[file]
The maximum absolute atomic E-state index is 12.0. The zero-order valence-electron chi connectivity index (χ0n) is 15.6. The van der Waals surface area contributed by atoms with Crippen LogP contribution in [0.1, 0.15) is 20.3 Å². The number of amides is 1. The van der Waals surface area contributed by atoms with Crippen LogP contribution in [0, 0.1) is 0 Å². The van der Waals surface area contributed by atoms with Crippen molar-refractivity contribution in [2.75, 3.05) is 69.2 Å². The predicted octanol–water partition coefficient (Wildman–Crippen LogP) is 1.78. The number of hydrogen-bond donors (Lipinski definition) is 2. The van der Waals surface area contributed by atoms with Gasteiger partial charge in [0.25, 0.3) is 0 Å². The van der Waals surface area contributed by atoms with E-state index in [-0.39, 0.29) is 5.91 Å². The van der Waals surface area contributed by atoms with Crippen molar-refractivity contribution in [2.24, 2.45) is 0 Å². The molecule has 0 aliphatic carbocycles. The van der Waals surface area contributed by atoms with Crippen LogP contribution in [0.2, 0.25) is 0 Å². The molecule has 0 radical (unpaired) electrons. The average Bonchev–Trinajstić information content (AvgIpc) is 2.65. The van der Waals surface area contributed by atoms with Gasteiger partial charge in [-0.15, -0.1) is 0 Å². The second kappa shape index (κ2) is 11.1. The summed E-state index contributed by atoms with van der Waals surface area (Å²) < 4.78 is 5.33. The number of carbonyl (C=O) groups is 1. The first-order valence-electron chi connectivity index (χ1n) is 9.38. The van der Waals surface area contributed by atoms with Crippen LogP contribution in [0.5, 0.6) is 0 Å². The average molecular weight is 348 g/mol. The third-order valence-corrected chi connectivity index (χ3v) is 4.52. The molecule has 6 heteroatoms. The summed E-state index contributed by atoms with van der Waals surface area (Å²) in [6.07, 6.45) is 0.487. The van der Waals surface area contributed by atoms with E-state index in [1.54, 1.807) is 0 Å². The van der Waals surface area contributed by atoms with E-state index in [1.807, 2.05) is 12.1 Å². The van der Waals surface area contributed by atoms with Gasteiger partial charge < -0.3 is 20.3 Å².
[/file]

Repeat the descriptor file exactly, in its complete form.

The maximum absolute atomic E-state index is 12.0. The zero-order valence-electron chi connectivity index (χ0n) is 15.6. The van der Waals surface area contributed by atoms with Crippen LogP contribution in [0.1, 0.15) is 20.3 Å². The number of amides is 1. The van der Waals surface area contributed by atoms with Crippen LogP contribution in [0, 0.1) is 0 Å². The van der Waals surface area contributed by atoms with Crippen molar-refractivity contribution in [2.75, 3.05) is 69.2 Å². The predicted octanol–water partition coefficient (Wildman–Crippen LogP) is 1.78. The number of hydrogen-bond donors (Lipinski definition) is 2. The van der Waals surface area contributed by atoms with Gasteiger partial charge in [0.25, 0.3) is 0 Å². The van der Waals surface area contributed by atoms with E-state index in [-0.39, 0.29) is 5.91 Å². The van der Waals surface area contributed by atoms with Crippen molar-refractivity contribution in [2.24, 2.45) is 0 Å². The molecule has 0 aliphatic carbocycles. The van der Waals surface area contributed by atoms with Crippen LogP contribution in [0.2, 0.25) is 0 Å². The molecule has 0 radical (unpaired) electrons. The average Bonchev–Trinajstić information content (AvgIpc) is 2.65. The van der Waals surface area contributed by atoms with Gasteiger partial charge in [-0.15, -0.1) is 0 Å². The second kappa shape index (κ2) is 11.1. The summed E-state index contributed by atoms with van der Waals surface area (Å²) < 4.78 is 5.33. The number of carbonyl (C=O) groups is 1. The first-order valence-electron chi connectivity index (χ1n) is 9.38. The van der Waals surface area contributed by atoms with Crippen LogP contribution in [0.5, 0.6) is 0 Å². The average molecular weight is 348 g/mol. The third-order valence-corrected chi connectivity index (χ3v) is 4.52. The molecule has 6 heteroatoms. The summed E-state index contributed by atoms with van der Waals surface area (Å²) in [6.07, 6.45) is 0.487. The van der Waals surface area contributed by atoms with E-state index in [1.54, 1.807) is 0 Å². The van der Waals surface area contributed by atoms with E-state index in [1.807, 2.05) is 12.1 Å². The van der Waals surface area contributed by atoms with Gasteiger partial charge < -0.3 is 20.3 Å².